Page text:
SoTL grants replaced Curriculum and Development grants at UNC Charlotte. Many faculty are unsure how the two programs differ. In this episode, Kim Buch describes the differences and offers some tips for writing a successful SoTL proposal.
Welcome to Teaching and Learning Matters. This is Kim Buch, Professor of Psychology and Faculty Fellow in the Center for Teaching and Learning at UNC Charlotte.
Today I’m going to talk about the Scholarship of Teaching and Learning, also known as SoTL. This is Part 2 in a two-part series on this topic.
In Part 1 of the series, I defined SoTL and briefly covered the five steps in the SoTL process. Today, I will focus on the SoTL grants program at UNC Charlotte which began in 2009. The SoTL grants replaced the Curriculum and Instructional Development grants – also known as CID grants – and many faculty are unsure of how the two programs differ.
The major difference is that, unlike CID grants, SoTL grants are NOT intended to fund the development or implementation of a new pedagogy, curriculum, or program. Instead, SoTL grants are intended to fund the evaluation of existing or proposed pedagogies, curricula and programs. This has several important implications for writing a successful SoTL proposal:
First, don’t request funds to design or implement a program. Instead, seek support from your unit to cover implementation costs and seek SoTL grant funds to evaluate the impact of the program and disseminate the results.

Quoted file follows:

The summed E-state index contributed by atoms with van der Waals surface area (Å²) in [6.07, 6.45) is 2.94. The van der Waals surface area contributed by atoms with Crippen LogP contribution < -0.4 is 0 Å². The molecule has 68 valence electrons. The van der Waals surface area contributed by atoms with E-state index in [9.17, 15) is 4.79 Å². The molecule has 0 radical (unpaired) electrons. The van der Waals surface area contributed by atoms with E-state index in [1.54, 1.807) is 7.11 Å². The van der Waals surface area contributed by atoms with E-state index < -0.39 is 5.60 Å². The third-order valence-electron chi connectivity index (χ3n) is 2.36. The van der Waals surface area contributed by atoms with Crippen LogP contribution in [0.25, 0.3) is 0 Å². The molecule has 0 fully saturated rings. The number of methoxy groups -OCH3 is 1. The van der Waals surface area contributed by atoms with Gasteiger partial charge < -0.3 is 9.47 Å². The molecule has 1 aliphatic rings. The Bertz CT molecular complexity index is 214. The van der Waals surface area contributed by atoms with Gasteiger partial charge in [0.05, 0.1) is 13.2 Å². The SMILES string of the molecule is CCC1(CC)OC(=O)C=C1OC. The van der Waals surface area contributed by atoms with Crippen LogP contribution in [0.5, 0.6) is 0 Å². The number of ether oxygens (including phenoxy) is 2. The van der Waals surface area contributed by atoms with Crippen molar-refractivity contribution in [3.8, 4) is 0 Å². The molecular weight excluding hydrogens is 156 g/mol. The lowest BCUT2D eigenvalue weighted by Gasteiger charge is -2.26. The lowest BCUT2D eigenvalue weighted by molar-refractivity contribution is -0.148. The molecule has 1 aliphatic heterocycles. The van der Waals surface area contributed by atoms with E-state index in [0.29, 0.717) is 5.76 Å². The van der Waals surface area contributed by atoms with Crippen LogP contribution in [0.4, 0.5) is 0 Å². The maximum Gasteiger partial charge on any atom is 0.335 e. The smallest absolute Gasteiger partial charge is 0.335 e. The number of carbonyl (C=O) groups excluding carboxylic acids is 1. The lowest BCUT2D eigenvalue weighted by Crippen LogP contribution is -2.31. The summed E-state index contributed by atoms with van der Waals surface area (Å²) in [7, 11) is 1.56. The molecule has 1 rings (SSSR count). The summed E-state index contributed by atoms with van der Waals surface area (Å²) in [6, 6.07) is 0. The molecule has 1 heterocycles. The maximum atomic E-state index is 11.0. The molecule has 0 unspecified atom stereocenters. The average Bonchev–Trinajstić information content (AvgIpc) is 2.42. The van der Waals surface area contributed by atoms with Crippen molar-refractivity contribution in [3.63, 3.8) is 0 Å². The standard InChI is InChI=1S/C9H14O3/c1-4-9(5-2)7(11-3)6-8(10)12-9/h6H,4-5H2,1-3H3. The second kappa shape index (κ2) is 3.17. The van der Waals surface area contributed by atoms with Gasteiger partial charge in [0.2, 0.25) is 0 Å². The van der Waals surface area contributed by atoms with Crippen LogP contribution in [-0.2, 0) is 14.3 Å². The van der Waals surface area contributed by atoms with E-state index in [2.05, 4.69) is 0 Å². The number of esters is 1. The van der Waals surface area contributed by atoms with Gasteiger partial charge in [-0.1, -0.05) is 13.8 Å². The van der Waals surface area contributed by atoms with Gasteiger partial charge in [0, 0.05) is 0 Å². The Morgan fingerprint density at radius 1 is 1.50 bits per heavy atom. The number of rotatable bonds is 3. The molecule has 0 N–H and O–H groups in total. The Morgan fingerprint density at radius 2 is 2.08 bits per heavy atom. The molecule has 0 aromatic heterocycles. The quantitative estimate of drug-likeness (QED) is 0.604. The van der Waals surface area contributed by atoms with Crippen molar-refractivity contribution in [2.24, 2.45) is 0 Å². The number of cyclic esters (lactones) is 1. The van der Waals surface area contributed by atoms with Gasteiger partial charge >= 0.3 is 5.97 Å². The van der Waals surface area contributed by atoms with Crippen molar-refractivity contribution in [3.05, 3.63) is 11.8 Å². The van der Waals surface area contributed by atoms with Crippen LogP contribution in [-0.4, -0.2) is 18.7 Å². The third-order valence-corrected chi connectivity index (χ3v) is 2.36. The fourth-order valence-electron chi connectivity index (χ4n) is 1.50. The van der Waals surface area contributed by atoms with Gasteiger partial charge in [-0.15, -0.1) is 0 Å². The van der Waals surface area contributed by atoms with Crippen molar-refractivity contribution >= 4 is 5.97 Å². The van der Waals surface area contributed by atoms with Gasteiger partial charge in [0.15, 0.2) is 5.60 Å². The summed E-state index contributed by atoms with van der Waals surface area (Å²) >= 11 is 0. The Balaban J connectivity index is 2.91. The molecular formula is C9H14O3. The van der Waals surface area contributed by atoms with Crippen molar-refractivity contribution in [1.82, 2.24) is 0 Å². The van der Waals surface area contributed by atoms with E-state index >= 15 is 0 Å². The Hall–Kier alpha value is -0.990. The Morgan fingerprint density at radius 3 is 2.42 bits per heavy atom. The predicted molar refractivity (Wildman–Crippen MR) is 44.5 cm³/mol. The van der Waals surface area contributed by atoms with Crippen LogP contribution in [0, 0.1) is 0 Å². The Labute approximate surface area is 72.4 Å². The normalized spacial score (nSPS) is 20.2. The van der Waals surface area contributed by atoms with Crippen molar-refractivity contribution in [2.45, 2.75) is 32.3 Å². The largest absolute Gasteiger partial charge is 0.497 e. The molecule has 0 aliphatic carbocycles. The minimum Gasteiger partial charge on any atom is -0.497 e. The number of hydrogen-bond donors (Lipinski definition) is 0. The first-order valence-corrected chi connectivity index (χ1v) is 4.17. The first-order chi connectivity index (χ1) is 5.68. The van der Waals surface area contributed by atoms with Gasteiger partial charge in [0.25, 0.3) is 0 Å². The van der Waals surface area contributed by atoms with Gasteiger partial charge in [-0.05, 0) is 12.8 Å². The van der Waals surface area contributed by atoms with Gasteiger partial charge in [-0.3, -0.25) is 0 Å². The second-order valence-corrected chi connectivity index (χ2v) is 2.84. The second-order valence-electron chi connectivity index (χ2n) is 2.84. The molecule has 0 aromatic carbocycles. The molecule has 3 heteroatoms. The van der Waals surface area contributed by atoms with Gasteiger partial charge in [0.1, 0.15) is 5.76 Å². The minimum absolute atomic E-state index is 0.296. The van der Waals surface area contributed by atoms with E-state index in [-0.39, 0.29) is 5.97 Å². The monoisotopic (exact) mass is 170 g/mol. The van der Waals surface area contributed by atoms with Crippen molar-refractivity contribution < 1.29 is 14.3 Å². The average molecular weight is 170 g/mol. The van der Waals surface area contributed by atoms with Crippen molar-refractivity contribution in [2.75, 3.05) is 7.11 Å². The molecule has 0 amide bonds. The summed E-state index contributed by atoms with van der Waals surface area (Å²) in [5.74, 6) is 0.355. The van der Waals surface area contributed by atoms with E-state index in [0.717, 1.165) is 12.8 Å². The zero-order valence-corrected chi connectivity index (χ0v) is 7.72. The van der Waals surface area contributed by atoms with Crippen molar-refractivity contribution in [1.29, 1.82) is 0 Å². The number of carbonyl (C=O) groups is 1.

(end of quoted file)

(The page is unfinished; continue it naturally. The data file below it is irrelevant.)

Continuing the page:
Second, carefully design an evaluation plan that will allow you to demonstrate the impact of your program. This plan should be as rigorous as the methodology used in your traditional research studies. It should pay close attention to research design and methodology, data collection, instrumentation and statistical methods.
And third, pay careful attention to research dissemination. Just as with traditional faculty research, the goal of the SoTL project is to yield findings that are publishable in professional and scholarly outlets.
I hope this podcast has motivated you to learn more about the SoTL grants process and ways you can turn your own teaching ideas into fundable research projects. Your next step is to review the program’s RFP which is located under the SoTL Tab on the Center for T & L’s website.
Thanks for listening. And remember, Teaching and Learning Matters.